About Dog Soldier Press

Dog Soldier Press was founded in October 1999 by me, John Pruit, as the vehicle under whose imprint to publish Santana, War Chief of the Mescalero Apache, a historical manuscript edited and made ready for publication by my father, A R Pruit. Ultimately, Dog Soldier Press is the child of my last conversation with him before his death in 1994 at age 81 from complications after open heart surgery. One of the things he asked me to make sure of was that this manuscript got published. I got involved late in the game, after aborted publication attempts with two other presses. In the process, I found that I enjoyed the work involved in publishing and decided to continue to publish such works as interested me when and if I had the financial means to do so. Because I am publisher, sole owner and only employee, and a rookie in the publishing game, it is more than fair to say that Dog Soldier Press is a work-in-progress.

Choice of the name Dog Soldier Press was inspired by a story I heard David Stewart tell about an oral history program he watched on PBS some years ago, in which a 100+ year old Lakota man told a story about being a boy in his village ........


A dog soldier would come riding into camp on his horse. The first thing you noticed was the horse. The coat was combed and shiny. The tail was braided and there were ribbons woven into it. The mane was combed and straight, and there were two feathers tied between the ears. His face was painted and there was a perfect hand print on the hip. The horse was perfect.

Then you looked at the man. He was dressed in buckskins that were fringed and beaded. His hair was braided, and there was an eagle feather tied in it. His face was painted half white and half black, and he carried his lance and his shield. And his shield was painted. His bow and a quiver full of arrows were slung across his shoulder. The man was perfect.

And I would look up at this man and think 'Wow!'  

And today, where are our dog soldiers?"

The inspiration I find in this story is conditioned by what I have learned about the dog soldier and other Lakota traditions from stories told by my Lakota friends and from talks given by Lakota elders at various gatherings I have been privileged to attend.

Loyalty is the defining characteristic of the dog. A dog willingly places itself in harm's way to defend it's master. Following their namesake's model, dog soldiers prepared for battle by tying one end of a 10-15 foot length of rawhide to one ankle and tying the other end to a stake which was driven in the ground. Live or die, they took on all comers, and so long as the battle continued, did not venture outside the circle prescribed by this rawhide tether. In the dog soldier's mind, he/she was already dead. Loyal to the death, he/she gave his/her life to the tribe, so that the tribe might live. Consequently, with nothing left to lose and no fear of death, dog soldiers were fearsome adversaries.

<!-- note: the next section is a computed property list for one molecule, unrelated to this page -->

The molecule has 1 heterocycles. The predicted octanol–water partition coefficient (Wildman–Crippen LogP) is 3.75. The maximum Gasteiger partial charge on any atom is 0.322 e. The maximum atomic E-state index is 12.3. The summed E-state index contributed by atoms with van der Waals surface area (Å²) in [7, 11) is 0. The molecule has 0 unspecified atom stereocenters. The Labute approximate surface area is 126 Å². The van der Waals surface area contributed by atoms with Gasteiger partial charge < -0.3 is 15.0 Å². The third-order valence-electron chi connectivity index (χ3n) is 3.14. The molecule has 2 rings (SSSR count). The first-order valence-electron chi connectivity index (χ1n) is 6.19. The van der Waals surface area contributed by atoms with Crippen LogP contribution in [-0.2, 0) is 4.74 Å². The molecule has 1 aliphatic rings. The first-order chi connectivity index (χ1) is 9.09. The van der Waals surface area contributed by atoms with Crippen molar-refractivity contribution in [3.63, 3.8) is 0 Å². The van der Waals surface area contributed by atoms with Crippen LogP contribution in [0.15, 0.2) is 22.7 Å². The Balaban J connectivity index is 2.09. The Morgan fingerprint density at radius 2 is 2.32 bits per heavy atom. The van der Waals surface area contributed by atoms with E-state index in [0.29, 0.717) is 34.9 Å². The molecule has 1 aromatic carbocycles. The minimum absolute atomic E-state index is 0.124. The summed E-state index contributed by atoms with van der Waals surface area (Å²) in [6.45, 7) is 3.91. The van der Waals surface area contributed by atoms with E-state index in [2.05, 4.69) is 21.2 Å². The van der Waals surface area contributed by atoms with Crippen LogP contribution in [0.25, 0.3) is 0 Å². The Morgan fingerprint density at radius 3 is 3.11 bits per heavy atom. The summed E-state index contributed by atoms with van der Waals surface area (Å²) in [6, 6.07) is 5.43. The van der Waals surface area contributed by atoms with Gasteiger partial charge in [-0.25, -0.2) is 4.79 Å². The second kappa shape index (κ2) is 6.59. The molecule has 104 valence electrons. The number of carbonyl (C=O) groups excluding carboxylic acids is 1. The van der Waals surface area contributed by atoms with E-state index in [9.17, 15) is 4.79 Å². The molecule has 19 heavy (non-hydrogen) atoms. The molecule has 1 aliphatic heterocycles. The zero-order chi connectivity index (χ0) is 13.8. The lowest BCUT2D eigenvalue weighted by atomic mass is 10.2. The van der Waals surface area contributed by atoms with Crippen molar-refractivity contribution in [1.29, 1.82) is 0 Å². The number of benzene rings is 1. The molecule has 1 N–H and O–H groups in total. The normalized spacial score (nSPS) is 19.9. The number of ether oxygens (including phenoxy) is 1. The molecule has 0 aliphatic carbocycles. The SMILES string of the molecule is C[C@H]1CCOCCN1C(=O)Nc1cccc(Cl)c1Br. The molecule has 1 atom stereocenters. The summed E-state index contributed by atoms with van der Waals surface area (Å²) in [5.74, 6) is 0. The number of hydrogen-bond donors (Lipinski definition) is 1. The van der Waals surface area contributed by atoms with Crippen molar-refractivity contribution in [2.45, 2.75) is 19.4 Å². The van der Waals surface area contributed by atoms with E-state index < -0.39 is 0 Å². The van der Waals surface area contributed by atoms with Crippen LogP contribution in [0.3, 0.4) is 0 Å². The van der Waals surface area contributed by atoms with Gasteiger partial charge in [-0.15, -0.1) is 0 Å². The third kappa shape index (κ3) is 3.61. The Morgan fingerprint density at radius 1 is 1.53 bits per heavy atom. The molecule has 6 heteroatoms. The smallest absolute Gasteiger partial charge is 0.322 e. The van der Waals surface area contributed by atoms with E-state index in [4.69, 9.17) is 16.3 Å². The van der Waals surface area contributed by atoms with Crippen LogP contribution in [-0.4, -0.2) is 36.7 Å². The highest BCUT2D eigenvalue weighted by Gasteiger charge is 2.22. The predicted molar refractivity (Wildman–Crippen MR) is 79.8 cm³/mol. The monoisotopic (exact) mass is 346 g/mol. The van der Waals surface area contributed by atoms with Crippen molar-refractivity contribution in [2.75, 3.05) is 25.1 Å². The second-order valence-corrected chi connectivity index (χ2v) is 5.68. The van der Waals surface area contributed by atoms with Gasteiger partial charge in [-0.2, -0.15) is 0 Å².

At the dawn of the 21st century, few of us in the economically developed countries of the world, fortunately, are ever called upon to physically defend our homes and families. Even fewer of us, however, ever conquer or come to terms with our own internal adversaries. Darth Vader and Luke Skywalker do not battle only on the television screen. They, or their metaphoric equivalents, battle daily within our own hearts and minds.

I like the image of the dog soldier's tether. He/she made his/her stand, and staked his/her life on it. "Live or die, I will go no farther than this." Any opponent coming within the dog soldier's circle had the opportunity to discover just how creative a person who knows his/her limits can be.

There are now and have been in the past people whose behavior suggests that they too took such a stand. Essentially, they staked their lives on following their will. Characteristics of such people as I have in mind include personal integrity, generosity, kindness, a well developed personal sense of good and evil/right and wrong/acceptable and unacceptable, willingness to make personal sacrifice for the benefit of others, courage, willingness to put aside personal preference to accomplish a greater good. Intelligence, humility and the ability to laugh at themselves are often, but not always present. The virtue such people unconsciously express as a matter of course in their lives causes them to stand out among their fellows. In today's world, such people unfortunately draw scant attention from media who make their living publicizing the more sensational elements of modern life that polarize, rather than heal, emotions and opinions in the name of the public's right to know.

Dog Soldier Press was founded to focus the light of public attention on the accomplishments of people who by their actions have demonstrated that, live or die, they have chosen to take a stand and commit themselves to a greater good. We can look up to such people and say 'Wow!'. Their words and their accomplishments have the power to inspire. In today's world, where virtually no institution has been untouched by scandal and where disclosures of personal selfishness, greed and, for lack of a better term, moral depravity on the part of highly visible public figures are a daily event, such inspiration is in short supply.

 

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Words To Live By

"He helped the truth along without encumbering it with himself"

 

Inscribed on the tombstone of Artemus Ward, American humorist (b 1834, d 1867)